Background: Idiopathic pulmonary fibrosis (IPF) has common risk factors with cancer and significant similarities in the pathobiology process, both diseases having poor outcomes. Immune checkpoint PD-L1 has become the target of checkpoint inhibitory therapy that unleashes antitumor T cells and has revolutionized cancer treatment. This is a pilot study exploring membrane immune checkpoint PD-L1 expression in human IPF lung tissue samples and its soluble form, soluble PD-L1 (sPD-L1) plasma concentrations in IPF patients, in order to investigate potential role of PD-L1 as an IPF biomarker.

Methods: Twelve human IPF lung tissue samples (formalin-fixed, paraffin-embedded) obtained by surgical biopsy, have been tested for PD-L1 expression by PD-L1 IHC 22C3 pharmDx assay, while plasma samples for examination of sPD-L1 forms, PD-L1 (B7-H1/CD274) blood concentration, originated from 23 patients with IPF who did not undergo surgical biopsy.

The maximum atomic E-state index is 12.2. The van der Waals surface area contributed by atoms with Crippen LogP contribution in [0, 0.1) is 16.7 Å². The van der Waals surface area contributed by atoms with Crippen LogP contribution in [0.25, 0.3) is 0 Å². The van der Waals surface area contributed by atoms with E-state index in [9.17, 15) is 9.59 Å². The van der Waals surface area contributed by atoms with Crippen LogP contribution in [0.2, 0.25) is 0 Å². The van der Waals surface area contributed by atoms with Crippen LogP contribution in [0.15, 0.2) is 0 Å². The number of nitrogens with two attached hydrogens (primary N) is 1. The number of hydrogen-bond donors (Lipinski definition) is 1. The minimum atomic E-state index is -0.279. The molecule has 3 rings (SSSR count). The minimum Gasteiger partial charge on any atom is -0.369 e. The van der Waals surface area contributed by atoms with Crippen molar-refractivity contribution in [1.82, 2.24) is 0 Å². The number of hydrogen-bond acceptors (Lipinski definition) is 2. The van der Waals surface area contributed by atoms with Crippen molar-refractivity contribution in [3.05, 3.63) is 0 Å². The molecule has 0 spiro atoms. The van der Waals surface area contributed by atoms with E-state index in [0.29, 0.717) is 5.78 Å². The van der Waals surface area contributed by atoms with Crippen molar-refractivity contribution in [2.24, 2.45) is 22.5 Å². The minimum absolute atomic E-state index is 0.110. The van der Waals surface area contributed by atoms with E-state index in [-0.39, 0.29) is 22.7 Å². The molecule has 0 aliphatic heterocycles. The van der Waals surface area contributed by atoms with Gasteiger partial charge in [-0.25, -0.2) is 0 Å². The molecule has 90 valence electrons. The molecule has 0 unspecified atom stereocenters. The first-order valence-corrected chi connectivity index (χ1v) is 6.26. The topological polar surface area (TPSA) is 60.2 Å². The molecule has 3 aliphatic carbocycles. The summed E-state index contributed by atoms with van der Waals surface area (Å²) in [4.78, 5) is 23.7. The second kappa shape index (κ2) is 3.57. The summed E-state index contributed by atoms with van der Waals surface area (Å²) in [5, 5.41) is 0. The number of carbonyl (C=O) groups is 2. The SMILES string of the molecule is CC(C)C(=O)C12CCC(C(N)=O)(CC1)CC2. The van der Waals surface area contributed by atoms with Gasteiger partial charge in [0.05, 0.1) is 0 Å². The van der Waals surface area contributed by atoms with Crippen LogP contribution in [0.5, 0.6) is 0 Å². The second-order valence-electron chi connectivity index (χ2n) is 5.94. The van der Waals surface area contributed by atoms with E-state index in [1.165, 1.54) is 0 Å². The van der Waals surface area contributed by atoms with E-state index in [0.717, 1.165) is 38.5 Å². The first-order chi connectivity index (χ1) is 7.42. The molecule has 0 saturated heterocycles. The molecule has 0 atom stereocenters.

Results: Membrane PD-L1 expression in IPF lung tissue samples was positive to overexpression of PD-L1 in 9 samples out of 12. Only very few cells in the interstitium have shown a discrete PD-L1 expression, but not of a membrane type. As for sPD-L1 forms, we have found elevated concentrations of sPD-L1 in the serum of IPF patients 314.3 ng/L (117.7–483.1 ng/L), significantly higher compared with healthy control group 91.0 ng/L (52.4–119.7 ng/L), P<0.01.